Archive for April, 2008

Using tcpproxy for http forwarding? Add X-Forwarded-For!

TCPProxy is one of the most beautiful tools I know of; it was nicely programmed, but above all; it has no bugs. None. We are routing millions of pageviews a day of hundreds of thousands of unique users through it and it has never let me down. It is fast, uses almost no CPU and is very very robust (I miss FTP support, but further it is totally perfect).

This unlike Apache (proxy pass) or Squid or the many other, less known, proxies I tried. Apache is especially crappy; proxy pass is riddled with bugs; under load it simply is unusable. And most of them are feature-heavy; too feature heavy; they are a pain to set up, but trivial things like not binding to 0.0.0.0 etc or simple config files they have not.

We have the necessity to route web traffic via different machines in different places and ofcourse I wanted to use tcpproxy for the task, but it has no x-forwarded-for and so we were pissing our users (with forums, blogs etc) off. So I decided to hack tcpproxy for this. And it works. Serving the millions of pages through it. With x-forwarded-for.

This was tested on 1.1.9;

In tcpproxy.c, search for these lines;


int proxy_request(config_t *x, int cfd)
{
int sfd, rc, bytes;

and change to:


int sfd, rc, bytes, first=1, i;
char *hp, *hp1;
char tmp[4096];

then search for;


else if (write(sfd, buffer, bytes) != bytes) {
syslog(LOG_NOTICE, "client write() error");

and change that to;


else {
if (first && (
(buffer[0] == 'G' && buffer[1] == 'E' && buffer[2] == 'T') ||
(buffer[0] == 'P' && buffer[1] == 'O' && buffer[2] == 'S' && buffer[3] == 'T') ||
(buffer[0] == 'P' && buffer[1] == 'U' && buffer[2] == 'T')
)) {

hp = &buffer;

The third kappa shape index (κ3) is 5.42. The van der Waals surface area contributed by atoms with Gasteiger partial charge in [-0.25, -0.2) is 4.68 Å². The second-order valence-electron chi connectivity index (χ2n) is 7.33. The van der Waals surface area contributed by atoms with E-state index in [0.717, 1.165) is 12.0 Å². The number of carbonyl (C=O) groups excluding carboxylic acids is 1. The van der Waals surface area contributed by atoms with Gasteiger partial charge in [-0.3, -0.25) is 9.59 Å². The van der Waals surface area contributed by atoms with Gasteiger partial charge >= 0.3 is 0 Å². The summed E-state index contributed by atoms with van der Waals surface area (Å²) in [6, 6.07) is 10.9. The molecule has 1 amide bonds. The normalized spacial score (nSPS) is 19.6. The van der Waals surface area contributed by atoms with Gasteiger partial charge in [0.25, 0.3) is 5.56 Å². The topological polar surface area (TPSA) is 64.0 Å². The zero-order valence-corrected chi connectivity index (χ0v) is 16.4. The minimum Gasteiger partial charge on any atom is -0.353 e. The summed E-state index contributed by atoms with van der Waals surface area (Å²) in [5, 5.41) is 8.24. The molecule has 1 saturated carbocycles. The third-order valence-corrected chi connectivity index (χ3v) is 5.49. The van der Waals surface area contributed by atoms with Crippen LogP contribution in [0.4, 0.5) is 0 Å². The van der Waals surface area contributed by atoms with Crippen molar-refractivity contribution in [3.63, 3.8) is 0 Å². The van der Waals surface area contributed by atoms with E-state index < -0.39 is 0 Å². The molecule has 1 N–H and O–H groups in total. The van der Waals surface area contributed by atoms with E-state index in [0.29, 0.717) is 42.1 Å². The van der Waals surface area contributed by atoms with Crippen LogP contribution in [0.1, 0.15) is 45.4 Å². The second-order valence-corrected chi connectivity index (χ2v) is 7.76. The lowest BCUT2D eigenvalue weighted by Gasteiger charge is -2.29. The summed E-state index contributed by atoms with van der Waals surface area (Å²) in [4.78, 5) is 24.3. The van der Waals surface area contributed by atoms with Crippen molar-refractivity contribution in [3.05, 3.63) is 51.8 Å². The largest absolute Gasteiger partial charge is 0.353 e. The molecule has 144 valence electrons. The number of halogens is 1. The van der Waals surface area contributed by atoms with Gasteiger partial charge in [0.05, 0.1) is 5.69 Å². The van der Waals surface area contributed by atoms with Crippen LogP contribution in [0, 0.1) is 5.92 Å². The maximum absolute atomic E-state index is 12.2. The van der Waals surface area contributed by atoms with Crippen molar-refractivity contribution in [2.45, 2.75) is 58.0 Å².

*(hp+bytes)='';
hp = strstr(buffer, "rnrn");
if (hp) {
hp1 = &buffer;
i = abs(hp1-hp);
*hp = '';
memcpy(tmp, buffer, bytes+1);
strupr(buffer);
if (!strstr(buffer, "X-FORWARDED-FOR")) {
sprintf(buffer, "%srnX-Forwarded-For: %sr", tmp, x->client_ip);
hp = &tmp;
hp += i + 1;
i = bytes - i - 1;
bytes = i + strlen(buffer);
hp1 = &buffer;
hp1 += strlen(buffer);
memcpy(hp1, hp, i);
}
}
}
first = 0;

if (write(sfd, buffer, bytes) != bytes) {
syslog(LOG_NOTICE, "client write() error");

break;
}

}

Compile it and it’ll add X-Forwarded-For.

Debootstrap must be the most brilliant thing ever conceived

Are you lazy?
Are you tired of installing the same shit across Linux servers?
Are you sick of compiling the latest & greatest bag of mplayer/ffmpeg/lame on all your systems?
Are you becoming suicidal when someone asks you to send you a ‘working out of the box version’?

You don’t need to be 🙂 Install once, run anywhere (on Linux ofcourse, but what else would you run anyway huh);

Install debootstrap;

apt-get install debootstrap

I personally find it nicest to have everything in a file (so you can easily copy one file and leave it at that);

First make a loopdevice (3 gb file);

dd if=/dev/zero of=/myETCH bs=1M count=3000

Set up kernel loopdevice if you didn’t;

insmod loop.o

Set up the loop device;

losetup /dev/loop0 /myETCH

Format the loopdevice with ext3;

mkfs.ext3 /dev/loop0
mount /dev/loop0 /myETCH

then remove everything again;

umount /dev/loop0
losetup -d /dev/loop0

Your loopdevice is now ready for use!

mount it with;

mount -t ext3 /myEtch /etchinstall -o loop=/dev/loop0

If you do not want a loopback device, simply run;

mkdir /etchinstall

After this you can proceed with installing Debian etch;

debootstrap etch /etchinstall

Wait for it to be done.

Then mount proc;

mount -t proc proc /etchinstall/proc

then you can chroot it;

chroot /etchinstall

And there you are; your own nice, contained version of Debian Etch.

Install whatever you want into it. Provide your friends with the loop file /myEtch when you want to have 100% the environment as you!